Avoid “Posthuman” Label

Philosophy is mainly useful in inoculating you against other philosophy. Else you’ll be vulnerable to the first coherent philosophy you hear. (source)

Long ago (’81-83 at U Chicago) I studied Conceptual Foundations of Science (mainly philosophy of science) because I wanted to really understand this “science” thing, and the main thing I learned was to avoid the word “science”. If necessary, the word can refer to obvious social groups and how they maintain boundaries, but beyond that other words and concepts are more useful.

I’ve always felt similarly wary of “transhuman” and “posthuman”, because it isn’t clear what they can or do mean. In the latest Bioethics, David Lawrence elaborates an argument for such wariness:

Human is itself a greatly abused term, especially in the context of the enhancement/posthuman debate, and the myriad of meanings ascribed to it could give posthuman a very different slant depending on ones understanding. .. There are, perhaps, three main senses in which the term human is frequently employed- the biological, the moral, and the self- (or other-) idealizing. In the first of these, human .. refer[s] to our taxonomic species, In the second sense, human generally refers to a community of beings which qualify as having a certain moral value or status; and the third .. denoting .. what matters about those who matter. ..

It is a mistake to envisage the posthuman as a different species. It is a mistake to imagine traits such as immortality or godlike powers as being changes that indicate a significant discontinuity. .. The mere act of assigning terminology is inherently one of division. .. The use of these terms is designed to classify and separate. As I hope to have shown, this is precisely the problem with the notional posthuman. ..

The commentators on both sides of the debate concerning the meaning of posthuman do so as if it had currency. .. To use the term to imply species or value change, or a radical transition (the meaning of which is unclear in any case), there needs to be justification in a way which does not seem to have been delivered within the existing dialogue. Here, I have argued that this is not a plausible understanding, and furthermore that it is based in error. The analogous changes we have undergone throughout our history have not been thought to signal a qualitative change, or at least, not to any significant degree. We are, today, post-internet age humans; we are post-neolithic, post-bronze age, post-iron age. These transitions have not changed our value or the nature of our being: machine-age man, Homo augmentus, is still man. The touted posthuman is, in general, overhyped and unwarranted by the evidence – either factual, or conceptual – and does not seem to have been subject to a close analysis until now.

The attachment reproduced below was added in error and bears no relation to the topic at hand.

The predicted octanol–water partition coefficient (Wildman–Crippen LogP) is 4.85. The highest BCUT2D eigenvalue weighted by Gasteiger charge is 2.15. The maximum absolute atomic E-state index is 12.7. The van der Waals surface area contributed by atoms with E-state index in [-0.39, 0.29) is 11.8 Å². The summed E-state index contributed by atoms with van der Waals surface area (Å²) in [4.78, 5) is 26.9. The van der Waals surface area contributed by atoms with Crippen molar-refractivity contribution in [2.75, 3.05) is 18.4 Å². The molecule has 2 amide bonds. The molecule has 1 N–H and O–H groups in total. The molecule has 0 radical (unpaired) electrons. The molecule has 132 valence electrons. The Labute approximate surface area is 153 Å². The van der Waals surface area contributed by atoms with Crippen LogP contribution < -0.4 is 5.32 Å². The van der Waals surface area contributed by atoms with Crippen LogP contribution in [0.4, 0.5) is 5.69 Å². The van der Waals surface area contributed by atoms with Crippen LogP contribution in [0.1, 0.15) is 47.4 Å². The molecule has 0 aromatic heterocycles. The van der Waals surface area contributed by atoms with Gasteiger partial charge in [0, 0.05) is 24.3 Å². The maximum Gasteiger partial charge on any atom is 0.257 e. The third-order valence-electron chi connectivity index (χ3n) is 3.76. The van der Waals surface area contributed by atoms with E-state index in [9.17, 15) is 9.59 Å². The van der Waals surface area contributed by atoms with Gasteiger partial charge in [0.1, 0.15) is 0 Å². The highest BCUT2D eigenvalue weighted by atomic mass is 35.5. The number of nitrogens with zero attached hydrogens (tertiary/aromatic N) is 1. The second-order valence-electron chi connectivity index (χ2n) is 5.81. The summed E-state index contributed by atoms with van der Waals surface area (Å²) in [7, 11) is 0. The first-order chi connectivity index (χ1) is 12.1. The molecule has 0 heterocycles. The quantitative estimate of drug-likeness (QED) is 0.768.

Here’s what Lawrence suggests we say instead:

Enhancement technologies exist, are used, and will continue to develop; and it is idle to claim that we ought avoid them wholesale. .. It is important that we find a way to reconcile ourselves with the beings we may become, since they and we are products of the same process. .. To be posthuman is in truth to be more human than human – more successful at embodying these traits than we, who consider ourselves the model of humanity, do. It is not, as critics may claim, to be beyond, to be something to fear, something fundamentally different.

A habit of talking as if there will be a natural progression from “human” to “transhuman” to “posthuman” makes our descendants by default into “others” less worthy of our help and allegiance, without specifying the key traits on which they will be deficient. Yes, it is possible that our descendants will in fact have traits we dislike so much as to make us reject them as no longer part of the “us” that matters. But this is hardly inevitable, and those who argue that it will happen should have to specify the particular key traits they expect will cause such a divergence.

Only half those who imagine entering a star trek transporter see the person who exits as themselves, but all those who imagine exiting see the person entering as themselves. Similarly, we tend to see all our ancestors for the last million years as part of the “us” that matters, even though many of them might reject us as being part of the “us” that matters to them. And so our descendants are more likely to see us today as part of the “us” that matters to them, compared to our seeing them in that way.